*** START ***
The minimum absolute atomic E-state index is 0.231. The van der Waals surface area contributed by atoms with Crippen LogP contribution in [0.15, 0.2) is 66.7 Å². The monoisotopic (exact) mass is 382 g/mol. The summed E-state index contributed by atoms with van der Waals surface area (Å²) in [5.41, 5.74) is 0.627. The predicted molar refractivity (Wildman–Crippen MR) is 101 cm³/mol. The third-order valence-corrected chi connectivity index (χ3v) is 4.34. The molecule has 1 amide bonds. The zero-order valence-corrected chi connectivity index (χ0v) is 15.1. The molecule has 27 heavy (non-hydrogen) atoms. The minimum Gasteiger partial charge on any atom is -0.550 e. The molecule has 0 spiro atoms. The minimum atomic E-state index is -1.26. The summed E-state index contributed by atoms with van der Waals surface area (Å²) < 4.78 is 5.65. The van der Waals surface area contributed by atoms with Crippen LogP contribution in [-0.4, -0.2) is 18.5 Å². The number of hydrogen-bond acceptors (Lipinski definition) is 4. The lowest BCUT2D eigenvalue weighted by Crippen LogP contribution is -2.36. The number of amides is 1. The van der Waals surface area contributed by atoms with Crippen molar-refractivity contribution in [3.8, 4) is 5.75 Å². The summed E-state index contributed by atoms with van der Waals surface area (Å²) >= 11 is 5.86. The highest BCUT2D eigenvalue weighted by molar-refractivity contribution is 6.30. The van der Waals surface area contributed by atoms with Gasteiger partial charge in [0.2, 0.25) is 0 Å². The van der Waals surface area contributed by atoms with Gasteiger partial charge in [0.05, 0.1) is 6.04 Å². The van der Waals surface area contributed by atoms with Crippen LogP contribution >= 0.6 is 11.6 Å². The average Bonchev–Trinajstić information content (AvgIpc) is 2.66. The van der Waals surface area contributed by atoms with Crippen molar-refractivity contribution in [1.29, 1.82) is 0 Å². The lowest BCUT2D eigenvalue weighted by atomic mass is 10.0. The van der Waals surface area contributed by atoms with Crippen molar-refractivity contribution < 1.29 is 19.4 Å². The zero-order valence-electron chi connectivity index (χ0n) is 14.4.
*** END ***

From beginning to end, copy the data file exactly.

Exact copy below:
The minimum absolute atomic E-state index is 0.231. The van der Waals surface area contributed by atoms with Crippen LogP contribution in [0.15, 0.2) is 66.7 Å². The monoisotopic (exact) mass is 382 g/mol. The summed E-state index contributed by atoms with van der Waals surface area (Å²) in [5.41, 5.74) is 0.627. The predicted molar refractivity (Wildman–Crippen MR) is 101 cm³/mol. The third-order valence-corrected chi connectivity index (χ3v) is 4.34. The molecule has 1 amide bonds. The zero-order valence-corrected chi connectivity index (χ0v) is 15.1. The molecule has 27 heavy (non-hydrogen) atoms. The minimum Gasteiger partial charge on any atom is -0.550 e. The molecule has 0 spiro atoms. The minimum atomic E-state index is -1.26. The summed E-state index contributed by atoms with van der Waals surface area (Å²) < 4.78 is 5.65. The van der Waals surface area contributed by atoms with Crippen LogP contribution in [-0.4, -0.2) is 18.5 Å². The number of hydrogen-bond acceptors (Lipinski definition) is 4. The lowest BCUT2D eigenvalue weighted by Crippen LogP contribution is -2.36. The number of amides is 1. The van der Waals surface area contributed by atoms with Crippen molar-refractivity contribution in [3.8, 4) is 5.75 Å². The summed E-state index contributed by atoms with van der Waals surface area (Å²) >= 11 is 5.86. The highest BCUT2D eigenvalue weighted by molar-refractivity contribution is 6.30. The van der Waals surface area contributed by atoms with Gasteiger partial charge in [0.2, 0.25) is 0 Å². The van der Waals surface area contributed by atoms with Gasteiger partial charge in [0.05, 0.1) is 6.04 Å². The van der Waals surface area contributed by atoms with Crippen LogP contribution >= 0.6 is 11.6 Å². The average Bonchev–Trinajstić information content (AvgIpc) is 2.66. The van der Waals surface area contributed by atoms with Crippen molar-refractivity contribution in [1.29, 1.82) is 0 Å². The lowest BCUT2D eigenvalue weighted by atomic mass is 10.0. The van der Waals surface area contributed by atoms with Crippen molar-refractivity contribution < 1.29 is 19.4 Å². The zero-order valence-electron chi connectivity index (χ0n) is 14.4.